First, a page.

At some point, we must deal with the question, "what does Paul mean by the very disputed phrase the ' of Christ'"? Is Jesus simply a new and improved Moses who gives us easier laws to keep? Hardly. Suffice to say, Paul is probably not using the phrase the " of Christ" as a figure of speech for the Law of Moses. For one thing, the context is that Paul is reminding Christians that they are to "walk in the Spirit," by taking avail of the means of grace—Word and Sacrament, as well as taking avail of prayer and fellowship. The apostle has just said that Christians "walk in the Spirit" (5:16), that they "are led by the Spirit" (5:18), that they manifest the gifts of the Spirit (5:22-23), and they "live by the Spirit" (5:25), and he will go on to say that Christians are to "sow to the Spirit." In context this would mean the "law of Christ" is the spontaneous obedience wrought in the heart of each Christian believer by virtue of the presence of the indwelling Holy Spirit, and as such, the "Law of Christ" stands in direct contrast to the "Law of Moses" which demands perfect conformity to its every stipulation. Since Paul says that the Law is fulfilled in the command to love one another, the Christian, in effect, fulfills the law of Christ, when indwelt by the Holy Spirit, now serves his brothers and sisters in love. 2 In this case, this is evident when Christians help to bear the burdens of those who are weak and who struggle with sin, want, and other such burdens of life.

In verse 3, Paul once again takes the opportunity to level the field and destroy any last vestiges of self-righteousness. "If anyone thinks he is something when he is nothing, he deceives himself." Again, the immediate context is the self-righteousness implicit in the teaching of the Judaizers, which would have, no doubt, created a dynamic in which those who thought they could obey the Law of Moses and had attained a right-standing before God through circumcision and obedience to the traditions of the father, and to their way of thinking, had obtained a greater degree of righteousness than others. Thus self-righteousness is intrinsically judgmental and detests weakness. Paul's comments are intended to remind us that obedience to the Law does not justify. Indeed our attempts to be justified by law only condemn us all the more. It was Bernard of Clairveaux, who once lamented, "not only can I not give account for my sins, I cannot even give account for my righteousness." This is why Paul exhorts us to see ourselves for what we really are—sinners, who cannot be justified by our own obedience, but only on the basis of the merits of Jesus Christ. Self-deceived by self-righteousness, we may indeed think we are something when we compare ourselves to others. But when we are measured not by others, but by the light of the Law, we realize we are nothing. The great paradox in this is that in ourselves and our own efforts we are nothing—a fact that the self-righteousness cannot grasp. But in Christ, even the weakest sinner is a king or queen and an heir to all of the treasure and riches of heaven that are found in Christ. This is Paul's point—why look to ourselves, when we can instead gaze upon the glories of Jesus Christ? This is the great folly of self-righteousness.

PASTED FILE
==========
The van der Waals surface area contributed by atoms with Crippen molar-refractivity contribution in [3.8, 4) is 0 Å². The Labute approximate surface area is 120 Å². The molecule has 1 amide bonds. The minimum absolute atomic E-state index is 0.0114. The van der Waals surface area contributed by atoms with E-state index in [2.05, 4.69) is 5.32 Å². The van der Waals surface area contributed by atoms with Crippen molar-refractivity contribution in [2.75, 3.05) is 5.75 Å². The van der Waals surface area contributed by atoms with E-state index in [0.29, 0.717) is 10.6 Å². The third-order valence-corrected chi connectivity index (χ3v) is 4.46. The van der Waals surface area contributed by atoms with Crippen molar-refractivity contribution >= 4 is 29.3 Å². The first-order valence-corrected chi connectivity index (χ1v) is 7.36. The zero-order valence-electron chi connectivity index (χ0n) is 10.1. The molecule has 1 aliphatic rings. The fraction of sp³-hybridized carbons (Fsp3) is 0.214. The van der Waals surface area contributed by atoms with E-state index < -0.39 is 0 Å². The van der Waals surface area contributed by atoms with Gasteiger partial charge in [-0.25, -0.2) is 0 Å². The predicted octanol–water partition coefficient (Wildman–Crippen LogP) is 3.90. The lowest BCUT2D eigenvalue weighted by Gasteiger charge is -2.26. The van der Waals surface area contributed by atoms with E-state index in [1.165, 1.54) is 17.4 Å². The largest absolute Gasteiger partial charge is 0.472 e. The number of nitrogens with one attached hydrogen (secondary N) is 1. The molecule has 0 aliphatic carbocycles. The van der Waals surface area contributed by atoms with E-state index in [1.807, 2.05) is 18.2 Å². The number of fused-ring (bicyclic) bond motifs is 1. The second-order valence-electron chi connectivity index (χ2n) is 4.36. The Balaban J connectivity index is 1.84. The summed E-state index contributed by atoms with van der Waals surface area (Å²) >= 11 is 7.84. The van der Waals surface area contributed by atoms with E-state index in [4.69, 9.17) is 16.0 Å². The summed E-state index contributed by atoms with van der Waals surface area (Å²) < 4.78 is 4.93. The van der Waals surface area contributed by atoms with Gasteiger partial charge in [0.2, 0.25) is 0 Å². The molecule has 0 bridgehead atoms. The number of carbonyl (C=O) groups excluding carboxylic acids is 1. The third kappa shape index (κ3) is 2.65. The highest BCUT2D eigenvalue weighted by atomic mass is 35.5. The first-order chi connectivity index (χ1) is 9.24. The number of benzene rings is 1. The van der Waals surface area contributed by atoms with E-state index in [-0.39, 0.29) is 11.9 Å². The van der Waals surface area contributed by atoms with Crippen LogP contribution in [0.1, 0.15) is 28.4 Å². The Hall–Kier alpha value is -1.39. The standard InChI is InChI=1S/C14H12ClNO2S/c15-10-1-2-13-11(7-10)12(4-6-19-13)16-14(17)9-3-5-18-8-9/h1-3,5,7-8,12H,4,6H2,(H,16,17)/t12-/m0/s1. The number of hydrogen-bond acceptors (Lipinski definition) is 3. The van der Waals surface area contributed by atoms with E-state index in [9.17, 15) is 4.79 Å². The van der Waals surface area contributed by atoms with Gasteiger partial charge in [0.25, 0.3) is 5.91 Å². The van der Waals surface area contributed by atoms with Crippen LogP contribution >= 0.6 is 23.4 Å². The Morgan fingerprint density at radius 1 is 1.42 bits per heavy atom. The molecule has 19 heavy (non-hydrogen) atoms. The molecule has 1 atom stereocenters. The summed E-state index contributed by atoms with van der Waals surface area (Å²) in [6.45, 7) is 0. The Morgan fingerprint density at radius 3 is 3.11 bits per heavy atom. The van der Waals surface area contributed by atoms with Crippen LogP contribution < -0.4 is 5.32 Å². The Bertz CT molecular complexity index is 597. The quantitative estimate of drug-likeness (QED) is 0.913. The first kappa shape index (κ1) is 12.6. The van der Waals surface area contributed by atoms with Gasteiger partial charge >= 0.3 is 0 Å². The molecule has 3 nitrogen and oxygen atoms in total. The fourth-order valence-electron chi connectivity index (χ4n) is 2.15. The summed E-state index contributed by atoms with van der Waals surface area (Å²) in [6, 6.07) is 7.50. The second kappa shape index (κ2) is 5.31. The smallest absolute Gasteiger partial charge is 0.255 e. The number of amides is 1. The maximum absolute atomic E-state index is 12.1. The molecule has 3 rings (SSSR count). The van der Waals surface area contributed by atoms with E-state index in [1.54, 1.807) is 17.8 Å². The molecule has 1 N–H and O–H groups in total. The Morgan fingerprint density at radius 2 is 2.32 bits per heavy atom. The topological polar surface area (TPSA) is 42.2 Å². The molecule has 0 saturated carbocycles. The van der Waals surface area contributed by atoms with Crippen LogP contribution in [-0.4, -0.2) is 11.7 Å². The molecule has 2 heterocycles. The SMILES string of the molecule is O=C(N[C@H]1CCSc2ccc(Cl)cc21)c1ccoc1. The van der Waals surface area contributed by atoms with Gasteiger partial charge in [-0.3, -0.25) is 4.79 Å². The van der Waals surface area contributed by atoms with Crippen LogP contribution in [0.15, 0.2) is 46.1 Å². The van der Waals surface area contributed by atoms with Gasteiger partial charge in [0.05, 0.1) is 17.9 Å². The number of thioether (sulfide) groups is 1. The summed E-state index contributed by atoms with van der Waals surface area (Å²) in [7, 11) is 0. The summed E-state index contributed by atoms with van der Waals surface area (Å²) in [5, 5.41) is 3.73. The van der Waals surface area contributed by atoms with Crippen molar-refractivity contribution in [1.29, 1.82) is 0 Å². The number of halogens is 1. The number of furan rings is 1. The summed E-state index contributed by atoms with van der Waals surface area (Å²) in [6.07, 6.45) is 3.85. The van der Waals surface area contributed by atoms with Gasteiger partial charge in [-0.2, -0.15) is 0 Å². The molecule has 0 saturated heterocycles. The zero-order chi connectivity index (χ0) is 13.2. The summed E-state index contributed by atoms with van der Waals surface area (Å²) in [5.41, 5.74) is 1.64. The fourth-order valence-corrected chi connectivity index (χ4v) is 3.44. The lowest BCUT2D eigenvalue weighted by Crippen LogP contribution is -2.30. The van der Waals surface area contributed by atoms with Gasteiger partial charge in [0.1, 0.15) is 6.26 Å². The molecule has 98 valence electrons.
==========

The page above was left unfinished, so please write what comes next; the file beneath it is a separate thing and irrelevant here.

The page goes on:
For Paul, this now becomes a matter of "testing [our] own actions. Then [we] can take pride in [ourselves], without comparing himself to somebody else, 5 for each one should carry his own load. " It is clear when we come to Paul's doctrine of the Christian life and sanctification, that he stresses the principle of personal responsibility. 3 As one famous wag put it, "there is often confusion in the minds of many about the apostolic principle of 'bearing one another's burdens.' It too often translates into 'minding other people's business.'" Let's not miss the point that Paul is putting into practice what he exhorts the Galatians to do—as he is very gently restoring us—his readers and hearers by telling us that the Christian life is, at least in part, minding our own business and carrying our own weight if we are able. Again, the context here is the Judaizers in the Galatian church running around snooping and spying on everyone's liberty. Paul has identified such behavior as fruit of the flesh—discord, jealousy, envy, factions and dissension and the like and he is wonderfully commonsensical in his approach here—those who need help, need help. The strong help the weak—showing generosity, and the weak accept the help from the strong—demonstrating graciousness. It is also quite evident that Paul is not happy with busybodies or those too lazy to carry their own weight—as these things clearly are manifestations of the fruit of the flesh.